On the eve of major holidays such as Christmas and New Year, mail and delivery services face a dramatic increase in the amount of shipments they have to handle. People are buying far more goods online than usual, looking for bargains in the sales, and sending gifts by mail – both nationally and internationally – to friends and relatives. To ease their customers’ nerves, delivery services send email notifications and provide shipment tracking systems. However, this type of communication also creates the ideal conditions for cybercriminals to send phishing messages in the name of major delivery services, and we end up with an increase in the number of these messages.
The fraudsters have a clear aim: to trick unwitting users into downloading a malicious program or entering their confidential data on a phishing site. For example, one scam message detected by Kaspersky Lab asked the user to fill in and sign a delivery form in order to receive a shipment. The message had a DOC file attached to it containing the exploit Exploit.MSWord.Agent.gg, which allowed the cybercriminal to, among other things, gain remote access to the infected computer.
Phishing message containing Exploit.MSWord.Agent.gg
In another scam message the fraudsters write that the shipment is already at a DHL office, but the courier cannot deliver it because the delivery address is unclear. The recipient is asked to follow a link within 48 hours and enter the shipment number on the tracking page; otherwise, the shipment will be returned to the sender.
A closer inspection reveals that none of the links in the message lead to the DHL site; instead they all point to the same URL packed with the help of a URL shortening service. Another typical fraudster trick is also used in the email – the victim is warned there is a limited amount of time to react (in this case, 48 hours). If the user fails to follow the link in time, the shipment will be returned to the sender. The plan is simple – distract users with warnings about the urgency of doing something quickly rather than giving them time to think things through logically.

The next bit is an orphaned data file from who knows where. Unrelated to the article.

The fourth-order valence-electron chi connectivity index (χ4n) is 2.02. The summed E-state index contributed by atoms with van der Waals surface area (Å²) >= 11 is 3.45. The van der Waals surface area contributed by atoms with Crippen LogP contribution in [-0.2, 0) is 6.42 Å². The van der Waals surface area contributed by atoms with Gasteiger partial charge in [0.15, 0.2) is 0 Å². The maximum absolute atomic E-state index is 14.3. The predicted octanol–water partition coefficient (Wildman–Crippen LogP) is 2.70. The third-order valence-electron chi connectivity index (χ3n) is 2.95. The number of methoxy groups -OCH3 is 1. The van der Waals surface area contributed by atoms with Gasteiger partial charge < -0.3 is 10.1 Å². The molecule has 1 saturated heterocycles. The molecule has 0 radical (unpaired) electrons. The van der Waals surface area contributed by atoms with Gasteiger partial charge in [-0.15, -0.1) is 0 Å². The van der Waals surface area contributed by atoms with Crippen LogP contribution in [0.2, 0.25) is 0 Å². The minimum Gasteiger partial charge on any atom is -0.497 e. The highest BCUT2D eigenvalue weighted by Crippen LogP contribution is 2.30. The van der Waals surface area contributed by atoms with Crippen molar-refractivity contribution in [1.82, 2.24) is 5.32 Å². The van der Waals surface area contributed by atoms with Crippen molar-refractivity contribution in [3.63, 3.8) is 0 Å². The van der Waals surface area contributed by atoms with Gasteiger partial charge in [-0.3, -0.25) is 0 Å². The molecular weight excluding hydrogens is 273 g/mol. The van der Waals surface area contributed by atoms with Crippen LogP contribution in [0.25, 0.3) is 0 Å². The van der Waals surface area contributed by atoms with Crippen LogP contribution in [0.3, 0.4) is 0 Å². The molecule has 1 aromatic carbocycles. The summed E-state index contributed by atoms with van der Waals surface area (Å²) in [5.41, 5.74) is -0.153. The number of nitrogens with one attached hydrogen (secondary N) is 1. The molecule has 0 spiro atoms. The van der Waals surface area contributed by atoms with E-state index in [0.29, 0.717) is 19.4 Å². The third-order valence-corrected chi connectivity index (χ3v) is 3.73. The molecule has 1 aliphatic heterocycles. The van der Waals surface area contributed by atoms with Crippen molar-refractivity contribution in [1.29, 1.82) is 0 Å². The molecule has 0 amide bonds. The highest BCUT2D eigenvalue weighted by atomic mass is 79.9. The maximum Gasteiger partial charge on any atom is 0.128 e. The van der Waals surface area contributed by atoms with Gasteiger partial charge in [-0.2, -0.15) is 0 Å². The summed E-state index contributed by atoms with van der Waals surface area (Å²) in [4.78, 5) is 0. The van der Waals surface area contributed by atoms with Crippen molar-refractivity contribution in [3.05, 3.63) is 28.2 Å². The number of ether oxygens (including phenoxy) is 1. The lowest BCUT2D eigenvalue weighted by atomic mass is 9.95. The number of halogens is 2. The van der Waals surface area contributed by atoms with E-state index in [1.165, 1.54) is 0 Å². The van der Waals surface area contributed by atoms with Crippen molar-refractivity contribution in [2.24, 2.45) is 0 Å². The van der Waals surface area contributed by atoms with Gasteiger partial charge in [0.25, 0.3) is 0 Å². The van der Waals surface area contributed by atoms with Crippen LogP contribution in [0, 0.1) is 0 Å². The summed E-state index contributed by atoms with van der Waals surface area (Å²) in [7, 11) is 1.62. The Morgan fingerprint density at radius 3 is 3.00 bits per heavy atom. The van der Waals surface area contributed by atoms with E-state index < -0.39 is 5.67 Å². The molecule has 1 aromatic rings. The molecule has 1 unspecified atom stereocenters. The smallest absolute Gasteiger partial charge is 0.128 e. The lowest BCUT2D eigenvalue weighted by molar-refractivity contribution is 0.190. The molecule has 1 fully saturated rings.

If unwitting users follow the link, they are taken to a specially crafted site in the corporate style of DHL, and are prompted to type in their login credentials to enter the shipment tracking system.
The data entered on sites like this is certain to end up in the hands of cybercriminals. The user will receive a message such as “Your account has been successfully updated”, and will be taken to the official DHL site, which will convince the victim that the operation was legitimate.
A similar situation exists around FedEx, another large delivery service provider. Kaspersky Lab has detected multiple phishing messages sent in the name of this company.
A fraudulent message sent in the name of FedEx
There’s nothing new about this scheme – the victim enters account credentials on a crafted site in order to view information about a shipment.
Phishing site masquerading as the FedEx site
The fact that this site is fraudulent and has nothing to do with FedEx is clear from the URL in the browser address bar.
The conclusion that can be made from the examples given above is that you shouldn’t be too trusting or inattentive while you are online. Never follow links in email messages; it’s safer if you manually type the URL of the required site in your browser address bar. Whenever a page prompts you to enter confidential data, always check the URL in the address bar first. If anything looks suspicious in the URL or in the website design, think twice before entering any personal data.
Last but not least, always keep your security software up to date; it should also include an anti-phishing tool that will help you keep your data confidential, and your money safe. That way, you will be in a good mood for the holidays.